10,000 Years Institute - scientific research for natural resource management from Seattle, WA to Lake Baikal, Russia.
10,000 Years Institute - scientific research for natural resource management from Seattle, WA to Lake Baikal, Russia.
Summary: Comparative Risk Model to Identify
the Best Combination of Fish Passage Technologies


Introduction
Strategies for restoration of anadromous fish runs which involve systems to pass fish over dams require that fish traverse numerous machines and man-made environments during all freshwater life stages. Because cumulative mortality within a fish passage system undermines the long-term success of the population, controlling mortality at key points in the passage system is the best means to a cost-effective and successful restoration program.

On the Lewis River in southwestern Washington, there are 50 to 60 miles of good spawning and rearing habitat upstream of a power plant and three high-head dams. Managers of hydropower projects are considering development of facilities for successful passage of salmonids to and from this area. 10,000 Years Institute applied ecological risk assessment concepts to model the cumulative population-level risks of different passage systems in the Lewis River.* The model was based on coho (Oncorhynchus kisutch) because of their relatively simple life history pattern, but can be adapted to accommodate other species. We performed a basic comparison between two very different passage systems, and used sensitivity analyses to identify which elements of each system would result in the best overall population performance.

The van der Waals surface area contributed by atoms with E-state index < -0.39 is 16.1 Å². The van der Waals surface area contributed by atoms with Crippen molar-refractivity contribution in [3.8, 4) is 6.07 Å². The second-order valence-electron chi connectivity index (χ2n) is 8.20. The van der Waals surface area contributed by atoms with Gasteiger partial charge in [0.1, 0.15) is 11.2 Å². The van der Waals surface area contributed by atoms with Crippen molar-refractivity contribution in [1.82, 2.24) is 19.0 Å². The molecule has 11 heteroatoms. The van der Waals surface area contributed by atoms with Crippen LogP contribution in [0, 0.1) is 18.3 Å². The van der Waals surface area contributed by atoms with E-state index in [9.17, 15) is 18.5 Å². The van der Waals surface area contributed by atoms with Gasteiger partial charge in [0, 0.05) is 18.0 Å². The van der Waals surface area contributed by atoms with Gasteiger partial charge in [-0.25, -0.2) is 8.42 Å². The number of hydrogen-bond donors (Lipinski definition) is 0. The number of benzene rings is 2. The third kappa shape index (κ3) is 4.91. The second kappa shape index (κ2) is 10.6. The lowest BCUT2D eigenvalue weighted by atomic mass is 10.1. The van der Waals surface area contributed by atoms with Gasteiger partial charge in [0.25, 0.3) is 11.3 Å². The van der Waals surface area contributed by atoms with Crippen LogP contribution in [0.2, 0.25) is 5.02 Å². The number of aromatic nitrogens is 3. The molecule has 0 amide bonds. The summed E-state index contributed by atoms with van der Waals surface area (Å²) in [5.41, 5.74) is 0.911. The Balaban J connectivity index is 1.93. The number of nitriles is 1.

Conceptual model of trap and haul
Figure 1. (click photo to enlarge) Conceptual model of trap and haul passage.
Conceptual Model
Within a risk assessment framework, each step in the fish passage system is a stressor. Exposure assessment consists of estimating what fraction of the fish population encounters each passage device (e.g., screen, bypass, truck, ladder). Risk is characterized as the cumulative mortality throughout the life cycle of one generation of fish. Potential success of a passage system is gauged by analyzing population sustainability over multiple generations.

Our passage risk model tracked a cohort of fish from their initial downstream migration as smolts through each step of a particular passage scenario to their eventual return to their natal streams as adults to spawn. Our model calculated incremental losses to the population across the passage system, and in natural habitats over the life cycle of the fish.

Conceptual model of trap and haul
Figure 2. (click photo to enlarge) Conceptual model of a volitional passage system.
We initially compared a "trap and haul' program of capturing fish (i.e., loading them into trucks, and driving them upstream or downstream; (Figure 1) with volitional passage (Figure 2). Both were considered because, while trap and haul is substantially less expensive, volitional passage results in a lesser degree of fish handling, which was preferred for cultural reasons by Native Americans involved in the planning process; anglers also prefer volitional passage. With marine survival as the only stochastic model parameter, we modeled coho populations in each passage system over 50 generations. In our sensitivity analyses, marine survival was held constant at four percent.